Annulated Tree Boa (Corallus annulatus)

An Annulated Tree Boa found in the humid, tropical, lowland rain forest of Costa Rica.

Annulated Boa’s are rarely seen by humans due to the fact that they live high in the treetops (arboreal) and are active mainly at night (nocturnal). They have a strong prehensile tail which allows them to support themselves on a nearby branch and grab their prey, mostly birds and eggs, without being detected but that is not the coolest thing about this reptile.

Corallus annulatus

Thermoreceptors all along the lips

Infrared Hunting

What appears to be thin skin over teeth on this snake’s jaw are actually heat sensitive organs. They are able to create a thermal image of their prey or a predator through these sensors. This boa found during a night walk along our stream was only a meter off of the ground. There are many ground birds here so we suspect it was hunting for one. The Annulated Tree Boa is not a picky eater though. It could have been looking for any type of mammal. Boa’s will strike at their prey with their solid weight, bewilder it and then constrict it until it dies of asphyxiation. They are not venomous.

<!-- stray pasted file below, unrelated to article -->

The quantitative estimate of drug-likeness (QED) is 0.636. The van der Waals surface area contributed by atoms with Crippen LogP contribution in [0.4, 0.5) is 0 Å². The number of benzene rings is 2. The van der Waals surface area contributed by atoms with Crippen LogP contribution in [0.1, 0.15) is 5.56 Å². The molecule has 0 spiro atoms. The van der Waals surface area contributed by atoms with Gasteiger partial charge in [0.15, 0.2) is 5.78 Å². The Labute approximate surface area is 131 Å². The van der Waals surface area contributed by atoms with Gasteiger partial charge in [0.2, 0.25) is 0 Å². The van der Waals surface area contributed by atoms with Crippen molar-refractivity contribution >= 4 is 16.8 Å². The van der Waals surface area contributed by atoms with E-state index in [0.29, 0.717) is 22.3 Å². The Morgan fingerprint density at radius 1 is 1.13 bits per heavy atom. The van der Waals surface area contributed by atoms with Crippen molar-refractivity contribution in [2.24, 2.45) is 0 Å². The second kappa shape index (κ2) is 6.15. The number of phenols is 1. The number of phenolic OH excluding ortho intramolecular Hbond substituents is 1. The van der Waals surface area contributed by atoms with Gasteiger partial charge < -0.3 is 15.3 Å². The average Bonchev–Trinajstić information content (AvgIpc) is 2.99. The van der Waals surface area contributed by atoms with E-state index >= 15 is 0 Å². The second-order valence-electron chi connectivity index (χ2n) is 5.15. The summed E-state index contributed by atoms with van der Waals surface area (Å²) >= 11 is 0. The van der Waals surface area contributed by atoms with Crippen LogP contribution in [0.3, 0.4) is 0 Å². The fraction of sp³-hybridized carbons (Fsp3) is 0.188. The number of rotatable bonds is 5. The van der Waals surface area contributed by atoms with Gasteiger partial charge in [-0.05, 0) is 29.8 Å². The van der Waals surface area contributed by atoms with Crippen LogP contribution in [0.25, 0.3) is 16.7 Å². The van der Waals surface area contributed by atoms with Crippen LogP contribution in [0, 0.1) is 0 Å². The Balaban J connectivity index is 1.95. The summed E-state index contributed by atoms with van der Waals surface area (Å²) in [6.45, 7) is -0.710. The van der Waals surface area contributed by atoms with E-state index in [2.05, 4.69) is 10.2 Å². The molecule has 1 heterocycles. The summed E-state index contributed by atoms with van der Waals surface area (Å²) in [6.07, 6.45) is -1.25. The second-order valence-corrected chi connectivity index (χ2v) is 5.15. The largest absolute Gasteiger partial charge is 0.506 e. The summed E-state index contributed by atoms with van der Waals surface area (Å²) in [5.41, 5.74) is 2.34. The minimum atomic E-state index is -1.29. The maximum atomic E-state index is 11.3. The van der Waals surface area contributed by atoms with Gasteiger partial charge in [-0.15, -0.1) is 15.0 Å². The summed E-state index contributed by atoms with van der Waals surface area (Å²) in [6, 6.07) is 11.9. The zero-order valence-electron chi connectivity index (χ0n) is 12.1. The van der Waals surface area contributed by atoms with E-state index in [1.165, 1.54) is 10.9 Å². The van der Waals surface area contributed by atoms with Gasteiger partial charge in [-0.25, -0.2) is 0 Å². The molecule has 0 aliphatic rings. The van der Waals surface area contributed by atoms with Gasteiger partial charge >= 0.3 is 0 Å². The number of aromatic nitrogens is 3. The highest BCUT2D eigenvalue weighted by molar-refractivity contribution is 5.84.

corallus annulatus

Close-up of Head

 Masters of Camoflauge

Boas are able to change their color rapidly. They also have a gradual color change every time they shed their skin. They are able to blend into their surroundings making food gathering and self preservation easier. The skin is iridescent as well. Scientist don’t yet know what role iridescence plays in the natural world but believe it to be a way to attract potential mates and to ward off potential predators.

corallus annulatus

140 cm long or 4.5 feet

corallus annulatus

Vibrations are felt through the tongue

I would like to note that this was one of the most friendly, docile snakes. Like all of the reptiles and animals found and photographed here on the farm I put it back where it was found it so it can continue with its normal life.

corallus annulatus

Help to Protect its Habitat

2 comments on “Annulated Tree Boa (Corallus annulatus)”

  1. Kevin Woodruff Reply

    How can anyone ever get over their fear of snakes? By the way, love your pics and articles.

    • Kimberly Beck Reply

      Thanks Kevin. I must admit that I have become more comfortable with them since I moved to their territory. Education is the key.

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